Round Hill was the site of early-to-mid 20th century research into the uses of radio and microwaves for aviation and communication by MIT researchers. It is also the site of the Green Mansion, the estate of "Colonel" Edward Howland Robinson Green, a colorful character in his own right, who was son of the even more colorful and wildly eccentric Hetty Green, said to be the richest woman in the world in her time, who is listed in the Guinness Book of Records as the "world's greatest miser".
In 1936, the Colonel died, and the estate fell into disrepair as litigation between his wife and his sister continued for eight years over his vast fortune. Finally, Mrs. Hetty Sylvia Wilks, the Colonel's sister, was ruled the sole beneficiary. In 1948, she bequeathed the entire estate to MIT, which used it for microwave and laser experiments. The giant antenna, which was a landmark to sailors on Buzzards Bay, was erected on top of a 50,000-gallon water tank. (After all efforts were made to preserve the structure, it was demolished on November 19, 2007.)
Another antenna was erected next to the mansion and used in the development of the Ballistic Missile Early Warning System. MIT continued to use Round Hill through 1964. It was then sold to the Society of Jesus of New England and was used as a retreat house. The upper floors were divided into 64 individual rooms. The main floor was fitted with a chapel, a library and meeting rooms. In 1970 the Jesuits sold the land and buildings to Gratia R. Montgomery. In 1981, Mrs. Montgomery sold most of the land to a group of developers who have worked to preserve the history, grandeur and natural environment. The property is now a gated, mostly summer residential community on the water featuring a nine-hole golf course.
According to the United States Census Bureau, the town has a total area of 97.5 square miles (252.6 km2). 60.9 square miles (157.8 km2) of it is land and 94.8 square kilometres (36.6 sq mi) of it, 37.53%, is water. It is the third largest town by area in Massachusetts.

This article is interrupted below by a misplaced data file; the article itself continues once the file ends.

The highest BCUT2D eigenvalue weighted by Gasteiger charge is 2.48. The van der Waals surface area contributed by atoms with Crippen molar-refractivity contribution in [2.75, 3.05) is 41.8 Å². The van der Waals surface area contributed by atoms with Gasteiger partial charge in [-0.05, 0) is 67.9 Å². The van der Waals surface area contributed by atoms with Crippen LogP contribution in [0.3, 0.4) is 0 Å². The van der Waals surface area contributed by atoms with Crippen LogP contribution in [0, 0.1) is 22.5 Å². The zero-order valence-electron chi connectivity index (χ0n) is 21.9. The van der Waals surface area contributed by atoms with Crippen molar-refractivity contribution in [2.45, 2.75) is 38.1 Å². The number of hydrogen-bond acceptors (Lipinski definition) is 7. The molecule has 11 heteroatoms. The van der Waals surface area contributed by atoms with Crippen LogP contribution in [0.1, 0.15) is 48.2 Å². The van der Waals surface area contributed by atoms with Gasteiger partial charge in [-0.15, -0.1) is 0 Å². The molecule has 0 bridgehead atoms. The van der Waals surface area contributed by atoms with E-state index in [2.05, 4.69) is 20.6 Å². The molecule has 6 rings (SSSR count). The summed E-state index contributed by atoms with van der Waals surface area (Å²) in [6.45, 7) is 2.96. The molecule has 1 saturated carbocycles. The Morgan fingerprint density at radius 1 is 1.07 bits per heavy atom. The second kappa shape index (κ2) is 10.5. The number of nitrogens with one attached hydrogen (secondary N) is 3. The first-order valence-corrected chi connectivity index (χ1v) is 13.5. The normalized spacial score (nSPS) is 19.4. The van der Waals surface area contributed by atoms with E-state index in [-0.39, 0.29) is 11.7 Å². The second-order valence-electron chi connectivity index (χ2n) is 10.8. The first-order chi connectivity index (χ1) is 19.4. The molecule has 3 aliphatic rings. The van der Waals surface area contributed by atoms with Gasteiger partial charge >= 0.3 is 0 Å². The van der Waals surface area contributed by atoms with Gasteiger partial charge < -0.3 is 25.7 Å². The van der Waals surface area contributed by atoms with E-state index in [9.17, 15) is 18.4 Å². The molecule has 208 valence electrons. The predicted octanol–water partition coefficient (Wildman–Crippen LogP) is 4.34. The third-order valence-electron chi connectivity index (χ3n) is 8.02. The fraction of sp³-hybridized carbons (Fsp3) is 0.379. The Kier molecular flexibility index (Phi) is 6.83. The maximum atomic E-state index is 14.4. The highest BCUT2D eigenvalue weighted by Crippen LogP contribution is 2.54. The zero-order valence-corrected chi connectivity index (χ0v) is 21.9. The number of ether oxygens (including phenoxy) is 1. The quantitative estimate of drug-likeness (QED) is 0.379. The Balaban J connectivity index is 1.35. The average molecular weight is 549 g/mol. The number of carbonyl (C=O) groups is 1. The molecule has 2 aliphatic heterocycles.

The town is accessible by Interstate 195 and U.S. Route 6, which run parallel to each other through the northern-main business part town from New Bedford to Westport on an east-west axis within a mile or two apart from one another.
Massachusetts Route 140 and Massachusetts Route 24 are located just inside the boundaries in New Bedford and Fall River respectively providing access to Boston and points north of the area and is accessible by Interstate 195 and US Route 6. Massachusetts Route 177 also begins on the edge of town (in Dartmouth) on the border with Westport, accessible by US Route 6 near Lake Noquochoke, the Westport River's source. Route 177 runs west into Rhode Island linking Tiverton and Little Compton, and Aquidneck Island (The Newport area/Newport County) with the Fall River-New Bedford area.
Both Tiverton, RI and Little Compton, RI are geographically part of Massachusetts and are separated from the rest of Rhode Island by direct interstate highway access so smaller routes connect to the area (RI 138, MA/RI 24, RI 177/MA 177, and MA 81, and MA 88). Route 24 lies an average of 15 to 20 miles away in Tiverton, RI and Little Compton, RI, Massachusetts Routes 177 and Massachusetts Route 140 and Massachusetts Route 24 are based upon old Indian routes and trails.
Dartmouth includes the Southeastern Massachusetts Bioreserve that extends from Fall River into many protected forests of North Dartmouth in the Collins Corner, Faunce Corner, and Hixville sections of town. The Southeastern Massachusetts Bioreserve actually extends its protected forest lands into the Freetown-Fall River State Forest and beyond.
There are many rivers that flow north-south in Dartmouth, such as the Copicut River, Shingle Island River, Paskamanset River, Slocums River, Destruction Brook, and Little River. Dartmouth is divided into two primary sections: North Dartmouth (USPS ZIP code 02747) and South Dartmouth (USPS ZIP code 02748).
The highest point in the town is near its northwest corner, where the elevation rises to over 256 feet (78 m) above sea level north of Old Fall River Road.
Source: United States Census records and Population Estimates Program data.
Dartmouth established public library services in 1895. Today there are two libraries, the Southworth (Main) Library in South Dartmouth, and the North Dartmouth Library. In fiscal year 2008, the town of Dartmouth spent 1.5% ($865,864) of its budget on its public libraries—some $25 per person.
Images for kids
Dartmouth, Massachusetts Facts for Kids. Kiddle Encyclopedia.